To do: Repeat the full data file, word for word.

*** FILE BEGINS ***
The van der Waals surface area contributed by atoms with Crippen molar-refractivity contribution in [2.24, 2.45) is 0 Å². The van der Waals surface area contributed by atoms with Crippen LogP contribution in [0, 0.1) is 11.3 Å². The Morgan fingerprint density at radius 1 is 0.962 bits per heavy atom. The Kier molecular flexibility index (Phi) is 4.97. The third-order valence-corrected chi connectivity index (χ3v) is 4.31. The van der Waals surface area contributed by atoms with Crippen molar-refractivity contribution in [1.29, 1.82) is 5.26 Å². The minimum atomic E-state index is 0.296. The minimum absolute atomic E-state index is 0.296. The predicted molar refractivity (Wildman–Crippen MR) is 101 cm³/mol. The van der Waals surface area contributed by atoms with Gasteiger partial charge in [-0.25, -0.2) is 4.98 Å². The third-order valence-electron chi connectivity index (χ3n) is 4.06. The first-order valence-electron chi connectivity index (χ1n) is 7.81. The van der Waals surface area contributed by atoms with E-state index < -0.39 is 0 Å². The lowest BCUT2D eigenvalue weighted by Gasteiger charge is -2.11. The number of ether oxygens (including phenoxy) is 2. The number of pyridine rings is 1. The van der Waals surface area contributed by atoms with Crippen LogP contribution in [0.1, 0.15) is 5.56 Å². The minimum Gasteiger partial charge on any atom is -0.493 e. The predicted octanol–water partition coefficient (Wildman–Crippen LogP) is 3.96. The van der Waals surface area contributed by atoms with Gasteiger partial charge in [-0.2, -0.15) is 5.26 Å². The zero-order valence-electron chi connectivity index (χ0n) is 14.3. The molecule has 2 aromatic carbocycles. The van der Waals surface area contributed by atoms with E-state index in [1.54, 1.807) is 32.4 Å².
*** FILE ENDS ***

The van der Waals surface area contributed by atoms with Crippen molar-refractivity contribution in [2.24, 2.45) is 0 Å². The van der Waals surface area contributed by atoms with Crippen LogP contribution in [0, 0.1) is 11.3 Å². The Morgan fingerprint density at radius 1 is 0.962 bits per heavy atom. The Kier molecular flexibility index (Phi) is 4.97. The third-order valence-corrected chi connectivity index (χ3v) is 4.31. The van der Waals surface area contributed by atoms with Crippen molar-refractivity contribution in [1.29, 1.82) is 5.26 Å². The minimum atomic E-state index is 0.296. The minimum absolute atomic E-state index is 0.296. The predicted molar refractivity (Wildman–Crippen MR) is 101 cm³/mol. The van der Waals surface area contributed by atoms with Gasteiger partial charge in [-0.25, -0.2) is 4.98 Å². The third-order valence-electron chi connectivity index (χ3n) is 4.06. The first-order valence-electron chi connectivity index (χ1n) is 7.81. The van der Waals surface area contributed by atoms with E-state index < -0.39 is 0 Å². The lowest BCUT2D eigenvalue weighted by Gasteiger charge is -2.11. The number of ether oxygens (including phenoxy) is 2. The number of pyridine rings is 1. The van der Waals surface area contributed by atoms with Crippen LogP contribution in [0.1, 0.15) is 5.56 Å². The minimum Gasteiger partial charge on any atom is -0.493 e. The predicted octanol–water partition coefficient (Wildman–Crippen LogP) is 3.96. The van der Waals surface area contributed by atoms with Gasteiger partial charge in [-0.2, -0.15) is 5.26 Å². The zero-order valence-electron chi connectivity index (χ0n) is 14.3. The molecule has 2 aromatic carbocycles. The van der Waals surface area contributed by atoms with E-state index in [1.54, 1.807) is 32.4 Å².